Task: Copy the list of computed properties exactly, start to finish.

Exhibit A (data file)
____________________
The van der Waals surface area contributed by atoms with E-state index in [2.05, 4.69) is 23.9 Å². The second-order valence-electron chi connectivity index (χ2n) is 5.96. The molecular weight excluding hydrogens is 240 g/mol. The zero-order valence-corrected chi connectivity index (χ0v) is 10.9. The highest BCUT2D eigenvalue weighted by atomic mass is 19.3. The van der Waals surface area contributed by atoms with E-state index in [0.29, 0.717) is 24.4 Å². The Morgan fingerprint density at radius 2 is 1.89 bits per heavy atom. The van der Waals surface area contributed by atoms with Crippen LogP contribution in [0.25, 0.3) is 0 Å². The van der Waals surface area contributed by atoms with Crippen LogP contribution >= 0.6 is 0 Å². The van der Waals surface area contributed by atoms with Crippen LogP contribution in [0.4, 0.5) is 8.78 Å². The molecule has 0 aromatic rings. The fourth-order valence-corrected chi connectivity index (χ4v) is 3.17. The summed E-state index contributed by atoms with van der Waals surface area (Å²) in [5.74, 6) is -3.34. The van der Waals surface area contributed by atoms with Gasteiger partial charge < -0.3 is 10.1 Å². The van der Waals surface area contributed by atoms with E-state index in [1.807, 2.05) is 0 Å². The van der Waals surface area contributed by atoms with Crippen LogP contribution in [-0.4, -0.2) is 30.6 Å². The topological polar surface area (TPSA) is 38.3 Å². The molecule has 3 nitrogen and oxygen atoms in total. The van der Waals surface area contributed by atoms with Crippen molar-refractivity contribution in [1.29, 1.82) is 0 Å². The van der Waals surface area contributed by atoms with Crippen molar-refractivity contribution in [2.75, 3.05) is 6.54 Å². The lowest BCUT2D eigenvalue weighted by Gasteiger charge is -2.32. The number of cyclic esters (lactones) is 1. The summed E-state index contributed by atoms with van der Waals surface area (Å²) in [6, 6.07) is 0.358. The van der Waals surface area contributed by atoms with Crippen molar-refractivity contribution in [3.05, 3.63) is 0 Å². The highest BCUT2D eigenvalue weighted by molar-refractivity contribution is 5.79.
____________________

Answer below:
The van der Waals surface area contributed by atoms with E-state index in [2.05, 4.69) is 23.9 Å². The second-order valence-electron chi connectivity index (χ2n) is 5.96. The molecular weight excluding hydrogens is 240 g/mol. The zero-order valence-corrected chi connectivity index (χ0v) is 10.9. The highest BCUT2D eigenvalue weighted by atomic mass is 19.3. The van der Waals surface area contributed by atoms with E-state index in [0.29, 0.717) is 24.4 Å². The Morgan fingerprint density at radius 2 is 1.89 bits per heavy atom. The van der Waals surface area contributed by atoms with Crippen LogP contribution in [0.25, 0.3) is 0 Å². The van der Waals surface area contributed by atoms with Crippen LogP contribution >= 0.6 is 0 Å². The van der Waals surface area contributed by atoms with Crippen LogP contribution in [0.4, 0.5) is 8.78 Å². The molecule has 0 aromatic rings. The fourth-order valence-corrected chi connectivity index (χ4v) is 3.17. The summed E-state index contributed by atoms with van der Waals surface area (Å²) in [5.74, 6) is -3.34. The van der Waals surface area contributed by atoms with Gasteiger partial charge < -0.3 is 10.1 Å². The van der Waals surface area contributed by atoms with E-state index in [1.807, 2.05) is 0 Å². The van der Waals surface area contributed by atoms with Crippen LogP contribution in [-0.4, -0.2) is 30.6 Å². The topological polar surface area (TPSA) is 38.3 Å². The molecule has 3 nitrogen and oxygen atoms in total. The van der Waals surface area contributed by atoms with Crippen molar-refractivity contribution in [1.29, 1.82) is 0 Å². The van der Waals surface area contributed by atoms with Crippen molar-refractivity contribution in [2.75, 3.05) is 6.54 Å². The lowest BCUT2D eigenvalue weighted by Gasteiger charge is -2.32. The number of cyclic esters (lactones) is 1. The summed E-state index contributed by atoms with van der Waals surface area (Å²) in [6, 6.07) is 0.358. The van der Waals surface area contributed by atoms with Crippen molar-refractivity contribution in [3.05, 3.63) is 0 Å². The highest BCUT2D eigenvalue weighted by molar-refractivity contribution is 5.79.